The Captain: "They are ruining the game."
Once again, the spectre of bad behaviour in football has reared its ugly head this week – and I for one am getting sick to the back teeth with it.
From the sickening cheating of players who fall to the ground after a leaf blows into their ankles, to those characters who react to a throw in being awarded against them with a volley of abuse for the officials, they are ruining the game.
It is time the whole situation was tackled – and learning lessons from other sports, especially rugby, may well be the way to do it.
Now, I’m sure there are people out there groaning, and thinking, ‘I’ve heard it all before’.
Well maybe you have, but maybe you didn’t listen.
Firstly, let’s put a microphone on the referee. That is no kneejerk reaction to the Mark Clattenburg controversy, trying to hear what the refs themselves say is not really the point. Instead, it would allow listeners to hear just how footballers speak on the pitch.
I heard Ray Wilkins, normally a man of opinions so beige they are used as sleeping aids, talking on the radio on the subject this week.
He said you could never eradicate bad language on the pitch because ‘it is a passionate game, and people say things in the heat of the moment’. Rubbish.
I can remember one incident in a Heineken Cup rugby match – the highest profile competition in European club rugby.
Scott Quinnell, a veritable man mountain, was involved in a full-scale punch up on the pitch, when the referee came over, and managed to get the pair to stop fighting.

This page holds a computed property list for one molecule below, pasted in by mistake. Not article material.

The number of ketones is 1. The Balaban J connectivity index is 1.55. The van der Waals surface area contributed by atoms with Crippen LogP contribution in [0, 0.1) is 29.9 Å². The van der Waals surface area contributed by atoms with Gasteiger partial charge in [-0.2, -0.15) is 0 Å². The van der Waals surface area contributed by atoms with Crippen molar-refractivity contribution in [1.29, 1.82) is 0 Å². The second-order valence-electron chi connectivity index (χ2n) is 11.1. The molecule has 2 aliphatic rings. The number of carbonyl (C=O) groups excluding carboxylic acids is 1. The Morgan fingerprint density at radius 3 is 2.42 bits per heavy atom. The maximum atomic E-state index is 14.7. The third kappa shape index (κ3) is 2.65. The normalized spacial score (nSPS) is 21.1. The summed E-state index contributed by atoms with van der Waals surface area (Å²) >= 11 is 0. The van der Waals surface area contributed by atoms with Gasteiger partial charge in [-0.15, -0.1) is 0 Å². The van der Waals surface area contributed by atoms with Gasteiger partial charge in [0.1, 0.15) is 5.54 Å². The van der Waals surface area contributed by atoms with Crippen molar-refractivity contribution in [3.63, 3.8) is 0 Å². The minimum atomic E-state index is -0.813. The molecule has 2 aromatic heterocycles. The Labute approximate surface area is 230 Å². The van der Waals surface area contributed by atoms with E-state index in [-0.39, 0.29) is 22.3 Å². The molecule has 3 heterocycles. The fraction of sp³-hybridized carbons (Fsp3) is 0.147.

The ref, who was around five foot six and weighed about six stone, turned to Quinnell and told him to stop acting like an idiot, and that he had awarded a penalty against him.
The reaction, picked up clearly on the ref’s microphone was simple: “Sorry sir.”
Now if ever a man was acting in the heat of the moment, it was then. A high pressure game, a flash of temper, and yet the respect for the referee stayed in place.
Of course, that is not down purely to the fact that referees have microphones in rugby, but it must help.
Knowing what you say on the pitch will be heard by millions and reported in the press would surely make some players think twice before speaking out.
I remember when former referee David Elleray wore a microphone in a documentary more than 20 years ago, and the furore created when Tony Adams called him a cheat after a decision went against Arsenal.
A few incidents like that in the first few weeks, and I am sure it would soon be a different story.
Other rules, such as moving the position of a free kick ten yards forwards if anyone questions a decision, and a ten minute sinbinning for a yellow card would also help, but maybe it’s a case of one step at a time.
However, that step must be taken soon, because it is time for football to stop burying its head in the sand and to tackle the issues which are in danger of driving fans away.